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Published: Sunday, 4/24/2005

Recipe for disaster in Republicans' unwieldy majority?

SEN. George Voinovich of Ohio isn't a cult figure. He has admirers, but no adoring crowds await his pronouncements. He speaks for no one except himself; he's not one to lead a mass movement or be a popular symbol.

And yet when the Ohio Republican defected from his party colleagues the other day and balked at swift approval of President Bush's nomination of John R. Bolton to the United Nations, he became something of a symbol of the new challenge facing the Republicans who control both chambers of Congress and the White House: How to grow without growing apart.

The Republicans, to be sure, remain in a commanding position in Washington. But more than ever, there are signs that they are struggling to manage their majority.

It is a natural consequence of political triumph. Two oversimplifications make the case: The Democratic victory in the 1936 election ended up hurting Franklin Roosevelt, not helping him. And the Democratic Party's successes in the Lyndon Johnson landslide of 1964 were so big that the coalition became unwieldy and eventually led to a fracture that produced the worst possible consequence (two-word summary: Richard Nixon).

The next test of Republicans' solidarity comes not on the effort to give Mr. Bolton a new job but on the decision about whether Rep. Tom DeLay of Texas gets to keep his current position.

Mr. DeLay is the House majority leader whose iron hand delights Republicans (most of the time) and infuriates Democrats (all of the time). There hasn't been such a divisive figure on Capitol Hill since Wayne L. Hays, the Ohio Democrat whose tyrannical rule of the House Administration Committee extended to even the smallest items; in the mid-1970s, lawmakers avoided crossing Mr. Hays for fear that he would shut off the air conditioning in their offices. (Mr. Hays is now remembered best for putting a mistress, Elizabeth Ray, on his payroll. Ms. Ray said she didn't know how to type.)

Mr. DeLay is in a big mess now, in part because he traveled abroad on lobbyists' dimes, in part because he pays his wife and daughter very well for the political chores they do for him, but mostly because he is not a very pleasant man who has plenty of people who fear him but very few who like him.

The big fight in Washington is over the destiny of Mr. DeLay, whom the editorial page of the Wall Street Journal regards as a captive of the very interests he was sent to Washington to exterminate. He didn't help himself with remarks last week suggesting that Supreme Court Justice Anthony M. Kennedy was too activist and too isolated. That sort of thing is not done.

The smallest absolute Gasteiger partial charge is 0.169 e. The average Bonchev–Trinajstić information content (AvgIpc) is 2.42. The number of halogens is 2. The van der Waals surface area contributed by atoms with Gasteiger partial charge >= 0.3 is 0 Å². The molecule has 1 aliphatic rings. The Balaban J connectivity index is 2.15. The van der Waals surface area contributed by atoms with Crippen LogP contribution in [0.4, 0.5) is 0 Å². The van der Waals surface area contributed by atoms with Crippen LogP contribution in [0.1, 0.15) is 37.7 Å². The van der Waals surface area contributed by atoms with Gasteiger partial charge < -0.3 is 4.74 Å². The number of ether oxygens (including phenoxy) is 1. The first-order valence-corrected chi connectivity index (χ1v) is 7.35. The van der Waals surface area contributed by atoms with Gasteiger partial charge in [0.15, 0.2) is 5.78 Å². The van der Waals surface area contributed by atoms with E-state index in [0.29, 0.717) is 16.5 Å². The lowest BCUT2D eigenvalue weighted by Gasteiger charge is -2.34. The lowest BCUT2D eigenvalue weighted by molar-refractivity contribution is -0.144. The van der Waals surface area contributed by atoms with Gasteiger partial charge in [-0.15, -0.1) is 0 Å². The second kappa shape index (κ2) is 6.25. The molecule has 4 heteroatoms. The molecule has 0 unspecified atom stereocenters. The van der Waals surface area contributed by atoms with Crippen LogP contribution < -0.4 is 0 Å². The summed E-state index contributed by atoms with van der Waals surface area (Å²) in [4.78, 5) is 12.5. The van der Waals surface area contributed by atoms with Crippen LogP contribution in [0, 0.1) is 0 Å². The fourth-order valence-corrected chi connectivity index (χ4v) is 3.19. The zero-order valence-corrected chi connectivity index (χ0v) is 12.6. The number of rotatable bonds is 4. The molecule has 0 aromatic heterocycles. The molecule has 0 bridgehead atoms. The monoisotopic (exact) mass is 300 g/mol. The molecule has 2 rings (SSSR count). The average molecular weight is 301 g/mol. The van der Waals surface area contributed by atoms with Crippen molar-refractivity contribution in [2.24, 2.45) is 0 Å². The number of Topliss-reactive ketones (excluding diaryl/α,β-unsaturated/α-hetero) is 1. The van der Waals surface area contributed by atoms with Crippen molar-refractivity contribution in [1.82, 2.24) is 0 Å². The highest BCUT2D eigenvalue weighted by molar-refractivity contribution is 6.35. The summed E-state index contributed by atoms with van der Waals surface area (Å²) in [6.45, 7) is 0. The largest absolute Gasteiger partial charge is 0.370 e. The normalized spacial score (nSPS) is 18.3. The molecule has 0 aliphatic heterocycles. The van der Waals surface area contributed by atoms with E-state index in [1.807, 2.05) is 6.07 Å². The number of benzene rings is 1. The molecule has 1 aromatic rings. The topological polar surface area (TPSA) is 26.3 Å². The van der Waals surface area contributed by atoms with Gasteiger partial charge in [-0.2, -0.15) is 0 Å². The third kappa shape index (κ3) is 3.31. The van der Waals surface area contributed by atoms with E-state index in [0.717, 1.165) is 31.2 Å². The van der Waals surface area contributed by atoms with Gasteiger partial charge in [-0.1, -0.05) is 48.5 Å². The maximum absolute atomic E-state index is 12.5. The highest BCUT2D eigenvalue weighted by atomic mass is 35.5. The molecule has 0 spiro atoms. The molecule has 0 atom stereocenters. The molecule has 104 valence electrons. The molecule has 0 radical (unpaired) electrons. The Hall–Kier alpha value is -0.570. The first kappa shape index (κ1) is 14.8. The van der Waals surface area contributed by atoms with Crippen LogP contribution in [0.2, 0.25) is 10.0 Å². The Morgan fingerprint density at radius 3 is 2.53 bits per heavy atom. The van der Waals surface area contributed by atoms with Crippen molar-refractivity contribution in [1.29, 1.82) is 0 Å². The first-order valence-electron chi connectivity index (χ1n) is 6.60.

This fight has split Republicans at a time when they should be showing enormous unity. And yet they're battling about other things, too.

They're still holding post-mortems on the Terri Schiavo case, an exercise that is revealing differences among Republicans in how they view the role of the judiciary in private matters. They are split over whether the Senate should eliminate the use of filibusters for judicial nominations, a particular irony given the artful way conservatives used the filibuster on civil-rights matters only four decades ago.

Republicans are still sticking by their man. They give the President an 87 percent approval rating, according to a Wall Street Journal/NBC News poll this month. But the same poll showed that removing Terri Schiavo's feeding tube won the support of 48 percent of Republicans, with 39 percent saying it was the wrong thing to do.

Almost three-fifths of Republicans believe that letting workers invest their Social Security contributions in the stock market is a good idea, but, still, 32 percent of Republicans don't think it's a good idea. That may bode ill for the President's domestic priority, especially since the opposition to private accounts is so strong on the Democratic side.

The calendar says the challenges to Republican unity will only mount. The field of GOP presidential hopefuls almost certainly will be the biggest it has been in two decades. In the 1988 campaign, such major figures as the President's father, Sen. Bob Dole of Kansas, Rep. Jack F. Kemp of New York, and television evangelist Pat Robertson tangled for the nomination. That was a year in which a sitting vice president (George H.W. Bush) was contending for the prize. No such figure appears in the Republican pantheon for 2008, raising the possibility that the party could engage in a divisive free-for-all.

That free-for-all will likely include a Southern social conservative (Senate Majority Leader Bill Frist of Tennessee); an Eastern moderate (Gov. George E. Pataki of New York); an idiosyncratic businessman born in Michigan, grounded in Utah, and elected in Massachusetts (Gov. Mitt Romney); a maverick war hero from the West (Sen. John S. McCain of Arizona);a populist war hero from the Midwest (Sen. Chuck Hagel of Nebraska); a slow-talking former lobbyist and onetime party chairman from the Delta (Gov. Haley Barbour of Mississippi); a Southern son of a football icon (Sen. George Allen of Virginia); a true-believing prairie conservative (Sen. Sam Brownback of Kansas), and maybe a Pennsylvania conservative who is rising in the GOP leadership (Sen. Rick Santorum).

That's quite a roster. And a roster like that is a recipe for division. The challenge is to assure that it is not a recipe for disaster.



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